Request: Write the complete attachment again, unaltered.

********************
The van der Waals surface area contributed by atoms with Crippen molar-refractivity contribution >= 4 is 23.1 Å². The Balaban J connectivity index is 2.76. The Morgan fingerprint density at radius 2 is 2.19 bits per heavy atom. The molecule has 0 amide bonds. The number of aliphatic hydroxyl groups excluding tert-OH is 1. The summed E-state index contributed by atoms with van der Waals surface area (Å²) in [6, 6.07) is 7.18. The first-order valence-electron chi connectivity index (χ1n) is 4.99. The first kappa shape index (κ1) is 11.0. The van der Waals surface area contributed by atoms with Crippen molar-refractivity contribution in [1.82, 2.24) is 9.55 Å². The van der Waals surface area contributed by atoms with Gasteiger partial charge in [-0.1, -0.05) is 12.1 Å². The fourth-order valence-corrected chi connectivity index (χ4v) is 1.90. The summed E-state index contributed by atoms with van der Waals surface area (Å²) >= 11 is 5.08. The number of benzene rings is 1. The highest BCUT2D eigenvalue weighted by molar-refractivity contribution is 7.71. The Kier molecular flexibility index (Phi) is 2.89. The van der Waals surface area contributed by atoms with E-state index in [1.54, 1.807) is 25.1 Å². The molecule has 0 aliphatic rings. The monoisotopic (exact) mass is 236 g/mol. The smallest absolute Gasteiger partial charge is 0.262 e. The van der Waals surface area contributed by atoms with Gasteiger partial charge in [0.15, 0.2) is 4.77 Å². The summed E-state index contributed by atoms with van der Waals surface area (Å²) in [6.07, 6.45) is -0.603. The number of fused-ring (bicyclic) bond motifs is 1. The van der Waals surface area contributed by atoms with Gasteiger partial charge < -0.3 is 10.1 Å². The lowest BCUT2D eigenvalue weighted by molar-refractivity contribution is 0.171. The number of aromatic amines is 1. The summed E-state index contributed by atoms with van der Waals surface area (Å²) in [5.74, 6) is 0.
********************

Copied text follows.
The van der Waals surface area contributed by atoms with Crippen molar-refractivity contribution >= 4 is 23.1 Å². The Balaban J connectivity index is 2.76. The Morgan fingerprint density at radius 2 is 2.19 bits per heavy atom. The molecule has 0 amide bonds. The number of aliphatic hydroxyl groups excluding tert-OH is 1. The summed E-state index contributed by atoms with van der Waals surface area (Å²) in [6, 6.07) is 7.18. The first-order valence-electron chi connectivity index (χ1n) is 4.99. The first kappa shape index (κ1) is 11.0. The van der Waals surface area contributed by atoms with Crippen molar-refractivity contribution in [1.82, 2.24) is 9.55 Å². The van der Waals surface area contributed by atoms with Gasteiger partial charge in [-0.1, -0.05) is 12.1 Å². The fourth-order valence-corrected chi connectivity index (χ4v) is 1.90. The summed E-state index contributed by atoms with van der Waals surface area (Å²) >= 11 is 5.08. The number of benzene rings is 1. The highest BCUT2D eigenvalue weighted by molar-refractivity contribution is 7.71. The Kier molecular flexibility index (Phi) is 2.89. The van der Waals surface area contributed by atoms with E-state index in [1.54, 1.807) is 25.1 Å². The molecule has 0 aliphatic rings. The monoisotopic (exact) mass is 236 g/mol. The smallest absolute Gasteiger partial charge is 0.262 e. The van der Waals surface area contributed by atoms with Gasteiger partial charge in [0.15, 0.2) is 4.77 Å². The summed E-state index contributed by atoms with van der Waals surface area (Å²) in [6.07, 6.45) is -0.603. The number of fused-ring (bicyclic) bond motifs is 1. The van der Waals surface area contributed by atoms with Gasteiger partial charge < -0.3 is 10.1 Å². The lowest BCUT2D eigenvalue weighted by molar-refractivity contribution is 0.171. The number of aromatic amines is 1. The summed E-state index contributed by atoms with van der Waals surface area (Å²) in [5.74, 6) is 0.